Sunday, November 27, 2016

New GLISA Policy

Hello GLISA family!

We wanted to inform you of a new change that has been made in regards to GLISA membership requirements. 

Effective today, we no longer charge GLISA membership dues! After much deliberation we've decided to no longer charge dues in order to provide more opportunities to all SLIS graduate students. The only standing requirement is that you have to be an ALA member. 

For members who have paid their membership dues, THANK YOU! Your membership support will be put towards a GLISA scholarship opportunity in the near future. 

The GLISA Team!

Student-to-Staff Program Opportunity!

Student-to-Staff Program

Are you interested in a scholarship to attend the 2017 ALA Conference?
If so, apply now!

What Does the Student-to-Staff Program Recipient Receive?
  • Free annual conference registration
  • $50 per diem [4 days (Friday, Saturday, Sunday, and Monda) x $50=$200]
  • Free housing for 5 nights (Thursday, Friday, Saturday, Sunday, and Monday)
    • Recipient agrees to share a hotel room with another Student-to-Staff Program student. If student does not want to share a room they must provide alternative housing for the entirety of the trip.
  • NOTE: Students are responsible for all transportation costs (airfares, taxis, etc.) and hotel amenities (Wi-Fi and entertainment)

Student-to-Staff Program Qualifications
  • Current ALA member
  • Current GLISA member
  • Cannot have previously participated in the Student-to-Staff program
  • Must be an ALA member and current students during the 2017 ALA Annual Conference (June 22-June 27)
  • Must arrive in Chicago on Thursday, June 22 and depart no earlier than Tuesday, June 27th, 2017.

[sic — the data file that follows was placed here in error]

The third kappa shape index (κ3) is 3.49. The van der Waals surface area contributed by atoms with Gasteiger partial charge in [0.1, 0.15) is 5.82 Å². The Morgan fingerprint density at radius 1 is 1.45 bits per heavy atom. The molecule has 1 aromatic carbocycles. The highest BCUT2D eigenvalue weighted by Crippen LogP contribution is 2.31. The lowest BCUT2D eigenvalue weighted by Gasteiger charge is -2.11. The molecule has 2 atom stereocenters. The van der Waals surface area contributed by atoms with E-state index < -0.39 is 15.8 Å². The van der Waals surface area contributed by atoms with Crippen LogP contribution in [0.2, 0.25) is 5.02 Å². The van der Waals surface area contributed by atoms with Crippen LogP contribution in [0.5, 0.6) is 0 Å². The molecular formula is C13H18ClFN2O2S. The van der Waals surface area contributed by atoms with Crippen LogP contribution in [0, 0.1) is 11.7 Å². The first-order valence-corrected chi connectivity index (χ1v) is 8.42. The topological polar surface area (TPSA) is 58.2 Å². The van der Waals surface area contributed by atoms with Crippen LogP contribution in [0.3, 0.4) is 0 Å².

• Must work 16 hours at the ALA Conference over the span of 4 days (Fri-Mon)

How to apply

Submit an essay, video, or virtual presentation (with audio) to answering the questions below by
5:00 PM (CST) December 5th, 2016

  • Why do you wish to attend the ALA Conference?
  • How do you expect to benefit from the experience?
  • How you will share your experience with GLISA?

Deadline: 5:00 PM (CST) December 5th, 2016

For more information on the Student-to-Staff Program please visit:

GLISA Proudly Presents...

Your GLISA 2016 - 2017 Officers!

Hello Everyone,

My name is Katrina Corral, your 2016-2017 GLISA president. For the past few months, I've been fortunate enough to work with five dedicated individuals aimed at creating a rewarding and fulfilling organization for all GLISA members. There are many things in store for the future, but in the meantime read on to meet the team!

Katrina Naoko Corral

Katrina Corral is a 1st-year student with the hopes and dreams to become the Dean of a university library. Katrina spent the early part of her career working in higher education with a specialty in fundraising and while she is originally from Los Angeles, California she now resides in the lively city of Austin, Texas with her husband and furry feline, Katara. When Katrina doesn't have her nose buried in books she continues to work on her other dream of becoming a children's book illustrator. 

Vice President
Krystal Smith

Krystal Smith is a 1st-year student at TWU. She has been working in libraries for 7 years and is currently a Senior Children's Services Specialist for Harris County Public Library. Krystal lives in a 7 acre forest with her husband, 2 cats, and a dog. She enjoys music and crafts and is a member of the Bayou City Women's Chorus. Krystal loves building a library community and hopes to continue to make an impact through outreach and programming.

Aleya Wheeler

Aleya Wheeler started her MLS in January of 2016 and is set to graduate in December of 2017. She has a deep love of YA fiction and would love to be a young adult librarian. Aleya currently resides in Tyler, Texas where she got her Bachelor's in English from the University of Texas at Tyler. She works at the Tyler Public Library ordering all the materials and ensuring they come in and are paid for. Aleya is also a blogger at Such a Novel Idea with two of her best friends from college. They all blog about YA books and help to spread the word about the greatness of YA literature.